News Feature | August 5, 2015

What You Need To Know To Avoid Phishing Attacks

Christine Kern

By Christine Kern, contributing writer

NitlovePOS Malware Uses Phishing Attacks To Target POS Terminals

How to be proactive in the fight against data breaches.

With experts predicting the likely rise of ransomware and phishing cyberattacks against healthcare in 2015, the industry needs to be proactive in the fight against breaches. Experian’s 2015 Data Breach Industry Forecast called healthcare “a vulnerable and attractive target for cybercriminals.” Furthermore, as Health IT Outcomes reported, health data is increasingly being targeted by cyber criminals as a valuable resource and healthcare providers need to step up security in response.

Here are some helpful tips to help prevent sensitive protected health information (PHI) and other data from being compromised.

  • Report phishing scams to US-CERT. According to the United States Computer Emergency Readiness Team, “Phishing is an attempt by an individual or group to solicit personal information from unsuspecting users by employing social engineering techniques.” These techniques can include phishing emails that include links to fraudulent websites, solicit personal information, or contain malicious code. Phishing emails can also serve as a vehicle for ransomware attacks, which encrypt the data on a computer’s hard drive, allowing the cybercriminals to hold the information hostage until payment is made to unlock it.
  • Don’t open suspect emails claiming to be from a financial institution, the IRS, the FDIC, or other official looking emails if you are not expecting them. Common phishing phrases include “verify your account;” “Dear Valued Customer;” “within the next 48 hours;” “click this link;” “open this attachment;” among others.
  • Spoofed websites: Phishing attacks that direct a user to fraudulent websites that mimic real sites are the most common attack methods currently being used. As Venafi explains, “It is challenging to identify this type of brand misrepresentation without scanning the internet on a periodic basis. In fact, only 30 percent of victims discover the breach themselves — most are notified by external third parties.” Do not provide any personal information (log in, account information, date of birth, social security number) via email, text, or social messages.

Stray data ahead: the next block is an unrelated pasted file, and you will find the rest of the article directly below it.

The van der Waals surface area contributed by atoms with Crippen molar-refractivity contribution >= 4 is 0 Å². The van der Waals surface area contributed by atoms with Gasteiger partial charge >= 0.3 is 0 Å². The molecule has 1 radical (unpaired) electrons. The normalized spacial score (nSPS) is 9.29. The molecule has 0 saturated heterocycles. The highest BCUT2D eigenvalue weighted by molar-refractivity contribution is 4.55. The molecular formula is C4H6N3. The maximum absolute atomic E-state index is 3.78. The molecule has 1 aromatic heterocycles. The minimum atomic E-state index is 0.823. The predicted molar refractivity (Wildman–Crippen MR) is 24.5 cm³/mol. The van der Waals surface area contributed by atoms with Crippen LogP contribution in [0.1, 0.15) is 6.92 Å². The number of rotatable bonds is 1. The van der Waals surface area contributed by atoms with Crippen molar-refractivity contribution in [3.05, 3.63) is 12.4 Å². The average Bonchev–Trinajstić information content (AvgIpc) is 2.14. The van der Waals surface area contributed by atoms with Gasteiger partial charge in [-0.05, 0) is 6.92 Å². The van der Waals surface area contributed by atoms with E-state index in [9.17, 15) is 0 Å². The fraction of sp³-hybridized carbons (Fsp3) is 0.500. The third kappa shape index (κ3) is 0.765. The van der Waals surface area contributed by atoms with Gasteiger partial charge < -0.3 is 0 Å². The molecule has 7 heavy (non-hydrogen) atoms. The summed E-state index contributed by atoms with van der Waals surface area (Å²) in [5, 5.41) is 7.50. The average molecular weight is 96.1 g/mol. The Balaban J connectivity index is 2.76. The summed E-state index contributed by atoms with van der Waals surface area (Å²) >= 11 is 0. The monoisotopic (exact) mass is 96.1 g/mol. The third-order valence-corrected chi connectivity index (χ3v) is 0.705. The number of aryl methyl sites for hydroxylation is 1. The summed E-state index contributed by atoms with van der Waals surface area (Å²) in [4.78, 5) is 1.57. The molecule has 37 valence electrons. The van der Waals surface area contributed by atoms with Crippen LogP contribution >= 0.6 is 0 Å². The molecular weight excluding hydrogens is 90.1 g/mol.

• Spear phishing: This attack is distinct from phishing in its targeted and customized nature and usually involves research by the attacker. For example, a spear phishing email may appear to come from within an organization, perhaps from its IT department. Spear phishing, according to Verizon’s 2014 Data Breach Investigations Report, is one of the most commonly used tactics in cyber-espionage. Don’t be afraid to verify the legitimacy of requests or sources. Follow up with a direct email or phone call to the source (not by hitting reply to sender) to verify that the email is not fraudulent.
  • Spoofing: Tool kits are available that allow you to alter, or spoof, the phone number your call originated from. A quick search on a company’s website can provide a hacker with a commonly used office phone number. This can give hackers credibility by calling you from a recognizable number. Consequently, when the hacker poses as IT support and asks for your password credentials to service your account, you may be more willing to provide that information. Be informed regarding your organization’s policies and procedures regarding access to data as well as key and certificate authenticity, and participate in up-to-date training sessions.
  • One Common attack Vector: The common attack vector in the recent healthcare breaches has been keys and certificates, which are actually designed to create trust and assurance; when they are used against you, it creates a scenario in which it is difficult to know what can and cannot be trusted. Scanning the entire internet to identify spoofed websites or rogue certificates in a monumental task, and revocation lists have been proven to be easily defeated.